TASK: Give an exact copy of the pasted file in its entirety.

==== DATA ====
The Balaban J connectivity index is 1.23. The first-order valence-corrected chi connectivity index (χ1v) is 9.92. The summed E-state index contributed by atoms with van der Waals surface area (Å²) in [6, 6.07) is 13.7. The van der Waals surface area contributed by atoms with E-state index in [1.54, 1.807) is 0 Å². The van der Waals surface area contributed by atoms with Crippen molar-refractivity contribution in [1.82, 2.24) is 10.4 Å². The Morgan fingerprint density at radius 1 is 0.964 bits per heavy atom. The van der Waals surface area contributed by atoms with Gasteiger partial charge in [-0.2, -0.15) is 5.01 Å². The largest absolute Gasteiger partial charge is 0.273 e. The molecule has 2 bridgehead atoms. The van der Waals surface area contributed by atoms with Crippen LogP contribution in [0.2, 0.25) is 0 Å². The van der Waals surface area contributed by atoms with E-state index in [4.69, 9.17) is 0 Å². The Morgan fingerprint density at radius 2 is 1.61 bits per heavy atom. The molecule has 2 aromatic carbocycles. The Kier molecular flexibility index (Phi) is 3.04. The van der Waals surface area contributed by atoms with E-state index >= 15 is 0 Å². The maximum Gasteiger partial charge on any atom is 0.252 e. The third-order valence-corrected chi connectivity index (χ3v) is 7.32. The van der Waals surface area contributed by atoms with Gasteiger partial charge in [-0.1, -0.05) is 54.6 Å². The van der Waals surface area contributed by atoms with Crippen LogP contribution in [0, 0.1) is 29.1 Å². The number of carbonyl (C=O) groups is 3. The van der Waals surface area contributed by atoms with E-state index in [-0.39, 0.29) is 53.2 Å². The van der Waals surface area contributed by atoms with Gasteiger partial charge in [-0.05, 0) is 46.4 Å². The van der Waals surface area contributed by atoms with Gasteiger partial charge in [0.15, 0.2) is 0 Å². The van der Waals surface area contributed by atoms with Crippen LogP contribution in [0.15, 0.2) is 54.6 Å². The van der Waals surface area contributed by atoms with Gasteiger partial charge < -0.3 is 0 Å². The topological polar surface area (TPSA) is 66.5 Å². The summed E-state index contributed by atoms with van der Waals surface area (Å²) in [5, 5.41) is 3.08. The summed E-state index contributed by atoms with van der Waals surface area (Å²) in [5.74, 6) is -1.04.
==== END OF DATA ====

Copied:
The Balaban J connectivity index is 1.23. The first-order valence-corrected chi connectivity index (χ1v) is 9.92. The summed E-state index contributed by atoms with van der Waals surface area (Å²) in [6, 6.07) is 13.7. The van der Waals surface area contributed by atoms with E-state index in [1.54, 1.807) is 0 Å². The van der Waals surface area contributed by atoms with Crippen molar-refractivity contribution in [1.82, 2.24) is 10.4 Å². The Morgan fingerprint density at radius 1 is 0.964 bits per heavy atom. The van der Waals surface area contributed by atoms with Gasteiger partial charge in [-0.2, -0.15) is 5.01 Å². The largest absolute Gasteiger partial charge is 0.273 e. The molecule has 2 bridgehead atoms. The van der Waals surface area contributed by atoms with Crippen LogP contribution in [0.2, 0.25) is 0 Å². The van der Waals surface area contributed by atoms with E-state index in [4.69, 9.17) is 0 Å². The Morgan fingerprint density at radius 2 is 1.61 bits per heavy atom. The molecule has 2 aromatic carbocycles. The Kier molecular flexibility index (Phi) is 3.04. The van der Waals surface area contributed by atoms with E-state index >= 15 is 0 Å². The maximum Gasteiger partial charge on any atom is 0.252 e. The third-order valence-corrected chi connectivity index (χ3v) is 7.32. The van der Waals surface area contributed by atoms with Gasteiger partial charge in [-0.1, -0.05) is 54.6 Å². The van der Waals surface area contributed by atoms with Crippen LogP contribution in [0, 0.1) is 29.1 Å². The number of carbonyl (C=O) groups is 3. The van der Waals surface area contributed by atoms with E-state index in [-0.39, 0.29) is 53.2 Å². The van der Waals surface area contributed by atoms with Gasteiger partial charge in [-0.05, 0) is 46.4 Å². The van der Waals surface area contributed by atoms with Gasteiger partial charge in [0.15, 0.2) is 0 Å². The van der Waals surface area contributed by atoms with Crippen LogP contribution in [0.15, 0.2) is 54.6 Å². The van der Waals surface area contributed by atoms with Gasteiger partial charge < -0.3 is 0 Å². The topological polar surface area (TPSA) is 66.5 Å². The summed E-state index contributed by atoms with van der Waals surface area (Å²) in [5, 5.41) is 3.08. The summed E-state index contributed by atoms with van der Waals surface area (Å²) in [5.74, 6) is -1.04.